Words and pictures are powerful weapons. Do not abuse them! So says the end of the code of ethics of the Norwegian press.
If you transfer these to global social networks, you could say they are freely distributing weapons to everybody who wants them but are refusing to shoulder any responsibility if someone gets hurt.
Would the United States have ended up with a different president if millions of Americans had not been lied to and manipulated through social networks in 2016? Would there have been a majority in the United Kingdom voicing support for remaining in the European Union? Was the outcome in Norway’s local elections this past fall affected by manipulation?
Nobody knows the answer to these questions, but the mere fact they are raised is detrimental to the trust in democracy and democratic institutions. Politicians and public servants are targeted in the campaign of lies, and they have no efficient ways of defending themselves. In a worst case scenario, this leads to fewer people being willing to take on positions of trust, and public institutions are partly blocked.
Many people have described the problems well, but it is hard to find good solutions. One thing making this complicated is the necessity to balance a judicial and regulatory defense of democracy with an equally important need to protect freedom of speech.
At Schibsted, we have evaluated possible solutions intended to create this balance in the report “Ensuring democracy and freedom of speech online: a need for a balanced regulation of social networks.”
The social networks typically regard themselves as providers of tech without responsibility for the content carried by the network, just as the telecom companies provide distribution through cable or satellite. On the other hand, some people feel a solution could be to regulate the networks in the same fashion as media run by an editor.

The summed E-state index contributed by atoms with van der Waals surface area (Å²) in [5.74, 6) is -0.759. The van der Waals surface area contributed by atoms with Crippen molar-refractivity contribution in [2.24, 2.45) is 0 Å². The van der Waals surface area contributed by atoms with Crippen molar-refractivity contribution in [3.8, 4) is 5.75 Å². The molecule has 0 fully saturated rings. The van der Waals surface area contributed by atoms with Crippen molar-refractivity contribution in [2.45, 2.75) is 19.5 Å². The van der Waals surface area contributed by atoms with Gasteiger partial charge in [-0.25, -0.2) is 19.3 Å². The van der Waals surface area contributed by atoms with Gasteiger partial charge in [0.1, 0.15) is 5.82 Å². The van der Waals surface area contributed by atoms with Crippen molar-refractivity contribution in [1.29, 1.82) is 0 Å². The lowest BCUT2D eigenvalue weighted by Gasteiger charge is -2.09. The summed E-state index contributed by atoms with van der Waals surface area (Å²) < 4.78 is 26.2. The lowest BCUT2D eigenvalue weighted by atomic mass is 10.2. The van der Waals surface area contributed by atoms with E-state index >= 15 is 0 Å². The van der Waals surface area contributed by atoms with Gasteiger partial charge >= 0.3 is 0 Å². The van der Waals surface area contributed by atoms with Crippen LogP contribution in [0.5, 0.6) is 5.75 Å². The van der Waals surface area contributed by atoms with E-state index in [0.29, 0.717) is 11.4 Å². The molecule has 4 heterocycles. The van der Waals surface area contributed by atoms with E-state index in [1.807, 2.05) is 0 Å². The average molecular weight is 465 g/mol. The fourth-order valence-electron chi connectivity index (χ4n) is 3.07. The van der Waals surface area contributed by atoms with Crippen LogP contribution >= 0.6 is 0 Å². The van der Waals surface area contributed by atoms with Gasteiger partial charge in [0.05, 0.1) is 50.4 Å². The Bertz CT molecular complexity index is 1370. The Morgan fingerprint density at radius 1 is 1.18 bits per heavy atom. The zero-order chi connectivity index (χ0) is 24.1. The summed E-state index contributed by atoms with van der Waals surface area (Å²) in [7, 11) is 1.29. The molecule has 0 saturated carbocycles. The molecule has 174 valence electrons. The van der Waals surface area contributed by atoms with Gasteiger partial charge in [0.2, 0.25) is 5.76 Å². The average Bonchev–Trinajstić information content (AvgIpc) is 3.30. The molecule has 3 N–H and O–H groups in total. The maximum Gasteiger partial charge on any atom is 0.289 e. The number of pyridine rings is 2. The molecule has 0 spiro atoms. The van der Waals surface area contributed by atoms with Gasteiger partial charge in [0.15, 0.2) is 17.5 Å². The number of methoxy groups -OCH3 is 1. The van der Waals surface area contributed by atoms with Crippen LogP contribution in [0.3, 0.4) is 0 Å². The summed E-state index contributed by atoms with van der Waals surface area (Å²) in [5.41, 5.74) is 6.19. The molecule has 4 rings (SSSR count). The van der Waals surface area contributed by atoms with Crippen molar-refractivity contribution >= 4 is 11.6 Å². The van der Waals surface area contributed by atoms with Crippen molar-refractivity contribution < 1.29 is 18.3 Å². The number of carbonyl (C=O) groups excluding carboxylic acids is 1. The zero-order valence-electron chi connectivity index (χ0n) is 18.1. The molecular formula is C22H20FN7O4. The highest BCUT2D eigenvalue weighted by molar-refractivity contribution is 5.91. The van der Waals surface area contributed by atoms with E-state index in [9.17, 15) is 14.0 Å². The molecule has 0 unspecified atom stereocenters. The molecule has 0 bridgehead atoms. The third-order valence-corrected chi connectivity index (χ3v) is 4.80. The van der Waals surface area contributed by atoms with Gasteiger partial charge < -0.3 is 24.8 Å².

We think both solutions have their weaknesses. Instead, we propose the networks be regulated as a new category of actors in the field of mass communication.
The networks offer more than a satellite or a cable. They offer functionality for liking, sharing, and using algorithms for steering content in the network in the “right” direction based on enormous amounts of data about every single user. At the same time, they cannot be called publicists simply because their work is not publicity work. The networks have not defined any societal responsibility. They don’t produce or edit content, and they don’t run their businesses according to any common ethical rulebook.
The social networks have revolutionised people’s possibilities to communicate with each other and become a part of a community. They have also provided chances to speak to all those who are suppressed by authoritarian leaders. The value of this for the community is formidable, and we must not regulate in such a way that these values are lost. It would totally ruin the core character of the social networks if we forced them to seek advance clearance for everything users post.
The solution we support and wish to put forth is to make the networks remove unlawful content after such content has been reported. Germany has tried implementing this system, but it does not seem to be very efficient. Today’s rules are interpreted to mean one has only to act against the single reported posting. The networks feel no obligation to act against similar postings made by others.
Those who want to instigate terror, for example, use this knowledge, of course, and the sanctions have only a small effect. This “hole” in the regulations must be closed so the networks’ obligation to remove illicit content is relevant for all postings with the same content.